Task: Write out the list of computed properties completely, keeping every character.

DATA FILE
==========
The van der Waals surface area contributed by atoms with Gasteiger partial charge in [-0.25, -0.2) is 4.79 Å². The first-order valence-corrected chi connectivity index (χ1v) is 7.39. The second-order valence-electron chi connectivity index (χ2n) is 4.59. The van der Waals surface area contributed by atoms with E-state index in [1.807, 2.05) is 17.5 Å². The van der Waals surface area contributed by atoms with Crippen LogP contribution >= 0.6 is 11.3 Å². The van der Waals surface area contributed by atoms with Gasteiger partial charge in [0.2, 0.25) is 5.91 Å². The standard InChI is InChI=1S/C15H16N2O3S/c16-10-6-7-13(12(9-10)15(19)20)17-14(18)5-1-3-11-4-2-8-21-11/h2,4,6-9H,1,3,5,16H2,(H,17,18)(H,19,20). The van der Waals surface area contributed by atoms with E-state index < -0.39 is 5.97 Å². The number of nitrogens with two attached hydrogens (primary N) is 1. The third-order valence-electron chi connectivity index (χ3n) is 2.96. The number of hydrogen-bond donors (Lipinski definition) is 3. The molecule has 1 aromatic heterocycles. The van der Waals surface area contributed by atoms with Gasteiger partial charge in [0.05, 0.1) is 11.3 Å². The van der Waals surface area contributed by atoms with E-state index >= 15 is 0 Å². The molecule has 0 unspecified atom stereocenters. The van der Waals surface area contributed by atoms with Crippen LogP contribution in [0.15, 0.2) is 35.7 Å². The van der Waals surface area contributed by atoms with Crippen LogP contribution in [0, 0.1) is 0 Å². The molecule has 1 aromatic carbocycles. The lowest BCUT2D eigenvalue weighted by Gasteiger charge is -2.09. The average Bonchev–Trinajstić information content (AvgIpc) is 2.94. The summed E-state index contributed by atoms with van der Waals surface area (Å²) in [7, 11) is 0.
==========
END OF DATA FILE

The van der Waals surface area contributed by atoms with Gasteiger partial charge in [-0.25, -0.2) is 4.79 Å². The first-order valence-corrected chi connectivity index (χ1v) is 7.39. The second-order valence-electron chi connectivity index (χ2n) is 4.59. The van der Waals surface area contributed by atoms with E-state index in [1.807, 2.05) is 17.5 Å². The van der Waals surface area contributed by atoms with Crippen LogP contribution >= 0.6 is 11.3 Å². The van der Waals surface area contributed by atoms with Gasteiger partial charge in [0.2, 0.25) is 5.91 Å². The standard InChI is InChI=1S/C15H16N2O3S/c16-10-6-7-13(12(9-10)15(19)20)17-14(18)5-1-3-11-4-2-8-21-11/h2,4,6-9H,1,3,5,16H2,(H,17,18)(H,19,20). The van der Waals surface area contributed by atoms with E-state index < -0.39 is 5.97 Å². The number of nitrogens with two attached hydrogens (primary N) is 1. The third-order valence-electron chi connectivity index (χ3n) is 2.96. The number of hydrogen-bond donors (Lipinski definition) is 3. The molecule has 1 aromatic heterocycles. The van der Waals surface area contributed by atoms with Gasteiger partial charge in [0.05, 0.1) is 11.3 Å². The van der Waals surface area contributed by atoms with E-state index >= 15 is 0 Å². The molecule has 0 unspecified atom stereocenters. The van der Waals surface area contributed by atoms with Crippen LogP contribution in [0.15, 0.2) is 35.7 Å². The van der Waals surface area contributed by atoms with Crippen LogP contribution in [0, 0.1) is 0 Å². The molecule has 1 aromatic carbocycles. The lowest BCUT2D eigenvalue weighted by Gasteiger charge is -2.09. The average Bonchev–Trinajstić information content (AvgIpc) is 2.94. The summed E-state index contributed by atoms with van der Waals surface area (Å²) in [7, 11) is 0.